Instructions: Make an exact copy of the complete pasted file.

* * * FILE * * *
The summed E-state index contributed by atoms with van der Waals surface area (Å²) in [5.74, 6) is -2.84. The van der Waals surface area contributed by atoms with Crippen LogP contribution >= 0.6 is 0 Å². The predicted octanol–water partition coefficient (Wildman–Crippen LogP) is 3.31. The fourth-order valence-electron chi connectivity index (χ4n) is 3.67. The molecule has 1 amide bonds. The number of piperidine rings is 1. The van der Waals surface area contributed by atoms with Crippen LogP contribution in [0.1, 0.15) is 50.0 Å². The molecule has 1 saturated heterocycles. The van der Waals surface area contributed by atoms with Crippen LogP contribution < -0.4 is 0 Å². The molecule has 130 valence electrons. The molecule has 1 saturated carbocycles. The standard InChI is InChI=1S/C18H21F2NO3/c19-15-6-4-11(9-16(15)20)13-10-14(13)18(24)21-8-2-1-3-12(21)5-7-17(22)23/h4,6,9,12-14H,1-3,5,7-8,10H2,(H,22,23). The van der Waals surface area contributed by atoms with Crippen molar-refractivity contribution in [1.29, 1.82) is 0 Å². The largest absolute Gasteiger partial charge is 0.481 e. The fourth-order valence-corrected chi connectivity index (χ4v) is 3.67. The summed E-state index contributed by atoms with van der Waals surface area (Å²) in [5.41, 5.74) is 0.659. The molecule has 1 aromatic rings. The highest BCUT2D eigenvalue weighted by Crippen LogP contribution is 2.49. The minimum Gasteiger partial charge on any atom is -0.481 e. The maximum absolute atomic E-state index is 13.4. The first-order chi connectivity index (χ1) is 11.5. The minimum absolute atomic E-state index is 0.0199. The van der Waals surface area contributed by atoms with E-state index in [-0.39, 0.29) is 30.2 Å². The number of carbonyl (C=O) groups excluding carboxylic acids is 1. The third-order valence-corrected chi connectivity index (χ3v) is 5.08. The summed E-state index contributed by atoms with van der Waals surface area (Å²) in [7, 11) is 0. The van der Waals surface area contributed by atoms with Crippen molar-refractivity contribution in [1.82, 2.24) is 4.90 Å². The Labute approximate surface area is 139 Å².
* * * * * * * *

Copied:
The summed E-state index contributed by atoms with van der Waals surface area (Å²) in [5.74, 6) is -2.84. The van der Waals surface area contributed by atoms with Crippen LogP contribution >= 0.6 is 0 Å². The predicted octanol–water partition coefficient (Wildman–Crippen LogP) is 3.31. The fourth-order valence-electron chi connectivity index (χ4n) is 3.67. The molecule has 1 amide bonds. The number of piperidine rings is 1. The van der Waals surface area contributed by atoms with Crippen LogP contribution in [0.1, 0.15) is 50.0 Å². The molecule has 1 saturated heterocycles. The van der Waals surface area contributed by atoms with Crippen LogP contribution < -0.4 is 0 Å². The molecule has 130 valence electrons. The molecule has 1 saturated carbocycles. The standard InChI is InChI=1S/C18H21F2NO3/c19-15-6-4-11(9-16(15)20)13-10-14(13)18(24)21-8-2-1-3-12(21)5-7-17(22)23/h4,6,9,12-14H,1-3,5,7-8,10H2,(H,22,23). The van der Waals surface area contributed by atoms with Crippen molar-refractivity contribution in [1.29, 1.82) is 0 Å². The largest absolute Gasteiger partial charge is 0.481 e. The fourth-order valence-corrected chi connectivity index (χ4v) is 3.67. The summed E-state index contributed by atoms with van der Waals surface area (Å²) in [5.41, 5.74) is 0.659. The molecule has 1 aromatic rings. The highest BCUT2D eigenvalue weighted by Crippen LogP contribution is 2.49. The minimum Gasteiger partial charge on any atom is -0.481 e. The maximum absolute atomic E-state index is 13.4. The first-order chi connectivity index (χ1) is 11.5. The minimum absolute atomic E-state index is 0.0199. The van der Waals surface area contributed by atoms with E-state index in [-0.39, 0.29) is 30.2 Å². The number of carbonyl (C=O) groups excluding carboxylic acids is 1. The third-order valence-corrected chi connectivity index (χ3v) is 5.08. The summed E-state index contributed by atoms with van der Waals surface area (Å²) in [7, 11) is 0. The van der Waals surface area contributed by atoms with Crippen molar-refractivity contribution in [1.82, 2.24) is 4.90 Å². The Labute approximate surface area is 139 Å².